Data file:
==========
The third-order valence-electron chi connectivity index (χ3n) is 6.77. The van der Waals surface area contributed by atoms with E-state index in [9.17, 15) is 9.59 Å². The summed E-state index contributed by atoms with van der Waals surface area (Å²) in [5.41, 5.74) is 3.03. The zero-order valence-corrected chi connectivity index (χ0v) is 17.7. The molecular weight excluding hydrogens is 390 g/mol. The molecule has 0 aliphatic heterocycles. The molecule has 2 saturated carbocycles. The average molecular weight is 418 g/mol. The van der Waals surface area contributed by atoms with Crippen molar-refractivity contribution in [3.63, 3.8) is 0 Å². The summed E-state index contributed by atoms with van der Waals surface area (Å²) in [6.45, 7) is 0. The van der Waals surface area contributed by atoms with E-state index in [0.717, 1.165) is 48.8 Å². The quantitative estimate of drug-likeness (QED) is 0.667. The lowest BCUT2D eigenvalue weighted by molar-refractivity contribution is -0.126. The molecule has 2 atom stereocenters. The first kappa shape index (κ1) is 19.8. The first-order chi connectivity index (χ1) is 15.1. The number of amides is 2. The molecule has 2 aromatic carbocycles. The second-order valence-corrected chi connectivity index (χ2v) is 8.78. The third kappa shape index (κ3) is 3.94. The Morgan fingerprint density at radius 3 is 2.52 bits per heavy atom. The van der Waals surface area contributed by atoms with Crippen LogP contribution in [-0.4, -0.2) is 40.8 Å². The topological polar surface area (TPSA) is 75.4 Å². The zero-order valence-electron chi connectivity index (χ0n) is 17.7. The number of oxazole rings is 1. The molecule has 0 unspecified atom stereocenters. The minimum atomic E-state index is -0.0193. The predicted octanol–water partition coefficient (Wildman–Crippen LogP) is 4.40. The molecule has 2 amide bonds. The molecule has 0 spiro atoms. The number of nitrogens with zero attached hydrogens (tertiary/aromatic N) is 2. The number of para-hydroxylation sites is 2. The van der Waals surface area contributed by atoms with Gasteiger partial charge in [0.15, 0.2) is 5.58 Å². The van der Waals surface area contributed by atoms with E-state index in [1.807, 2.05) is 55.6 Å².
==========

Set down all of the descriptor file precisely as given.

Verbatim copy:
The third-order valence-electron chi connectivity index (χ3n) is 6.77. The van der Waals surface area contributed by atoms with E-state index in [9.17, 15) is 9.59 Å². The summed E-state index contributed by atoms with van der Waals surface area (Å²) in [5.41, 5.74) is 3.03. The zero-order valence-corrected chi connectivity index (χ0v) is 17.7. The molecular weight excluding hydrogens is 390 g/mol. The molecule has 0 aliphatic heterocycles. The molecule has 2 saturated carbocycles. The average molecular weight is 418 g/mol. The van der Waals surface area contributed by atoms with Crippen molar-refractivity contribution in [3.63, 3.8) is 0 Å². The summed E-state index contributed by atoms with van der Waals surface area (Å²) in [6.45, 7) is 0. The van der Waals surface area contributed by atoms with E-state index in [0.717, 1.165) is 48.8 Å². The quantitative estimate of drug-likeness (QED) is 0.667. The lowest BCUT2D eigenvalue weighted by molar-refractivity contribution is -0.126. The molecule has 2 atom stereocenters. The first kappa shape index (κ1) is 19.8. The first-order chi connectivity index (χ1) is 15.1. The number of amides is 2. The molecule has 2 aromatic carbocycles. The second-order valence-corrected chi connectivity index (χ2v) is 8.78. The third kappa shape index (κ3) is 3.94. The Morgan fingerprint density at radius 3 is 2.52 bits per heavy atom. The van der Waals surface area contributed by atoms with Crippen LogP contribution in [-0.4, -0.2) is 40.8 Å². The topological polar surface area (TPSA) is 75.4 Å². The zero-order valence-electron chi connectivity index (χ0n) is 17.7. The number of oxazole rings is 1. The molecule has 0 unspecified atom stereocenters. The minimum atomic E-state index is -0.0193. The predicted octanol–water partition coefficient (Wildman–Crippen LogP) is 4.40. The molecule has 2 amide bonds. The molecule has 0 spiro atoms. The number of nitrogens with zero attached hydrogens (tertiary/aromatic N) is 2. The number of para-hydroxylation sites is 2. The van der Waals surface area contributed by atoms with Gasteiger partial charge in [0.15, 0.2) is 5.58 Å². The van der Waals surface area contributed by atoms with E-state index in [1.807, 2.05) is 55.6 Å².